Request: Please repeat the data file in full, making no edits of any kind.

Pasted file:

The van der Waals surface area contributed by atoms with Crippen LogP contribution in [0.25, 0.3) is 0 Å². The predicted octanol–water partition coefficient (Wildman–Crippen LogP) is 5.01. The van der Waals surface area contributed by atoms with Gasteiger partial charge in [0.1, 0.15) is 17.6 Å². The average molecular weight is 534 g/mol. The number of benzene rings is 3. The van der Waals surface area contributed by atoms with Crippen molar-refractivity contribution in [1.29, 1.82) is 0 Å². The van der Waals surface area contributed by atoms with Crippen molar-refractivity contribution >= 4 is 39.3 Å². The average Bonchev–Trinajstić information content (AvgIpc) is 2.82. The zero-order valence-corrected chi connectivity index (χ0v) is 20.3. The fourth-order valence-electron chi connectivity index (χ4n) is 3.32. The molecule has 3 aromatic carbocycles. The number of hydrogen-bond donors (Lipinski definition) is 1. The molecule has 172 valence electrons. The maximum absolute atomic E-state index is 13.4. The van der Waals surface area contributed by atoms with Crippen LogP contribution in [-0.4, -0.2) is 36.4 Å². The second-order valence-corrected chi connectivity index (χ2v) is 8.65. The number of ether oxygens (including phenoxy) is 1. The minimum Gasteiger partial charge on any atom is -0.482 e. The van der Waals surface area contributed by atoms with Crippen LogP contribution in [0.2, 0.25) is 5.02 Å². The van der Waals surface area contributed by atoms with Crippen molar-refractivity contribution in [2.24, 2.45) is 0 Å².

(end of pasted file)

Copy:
The van der Waals surface area contributed by atoms with Crippen LogP contribution in [0.25, 0.3) is 0 Å². The predicted octanol–water partition coefficient (Wildman–Crippen LogP) is 5.01. The van der Waals surface area contributed by atoms with Gasteiger partial charge in [0.1, 0.15) is 17.6 Å². The average molecular weight is 534 g/mol. The number of benzene rings is 3. The van der Waals surface area contributed by atoms with Crippen molar-refractivity contribution in [1.29, 1.82) is 0 Å². The van der Waals surface area contributed by atoms with Crippen molar-refractivity contribution >= 4 is 39.3 Å². The average Bonchev–Trinajstić information content (AvgIpc) is 2.82. The zero-order valence-corrected chi connectivity index (χ0v) is 20.3. The fourth-order valence-electron chi connectivity index (χ4n) is 3.32. The molecule has 3 aromatic carbocycles. The number of hydrogen-bond donors (Lipinski definition) is 1. The molecule has 172 valence electrons. The maximum absolute atomic E-state index is 13.4. The van der Waals surface area contributed by atoms with Crippen LogP contribution in [-0.4, -0.2) is 36.4 Å². The second-order valence-corrected chi connectivity index (χ2v) is 8.65. The number of ether oxygens (including phenoxy) is 1. The minimum Gasteiger partial charge on any atom is -0.482 e. The van der Waals surface area contributed by atoms with Crippen LogP contribution in [0.2, 0.25) is 5.02 Å². The van der Waals surface area contributed by atoms with Crippen molar-refractivity contribution in [2.24, 2.45) is 0 Å².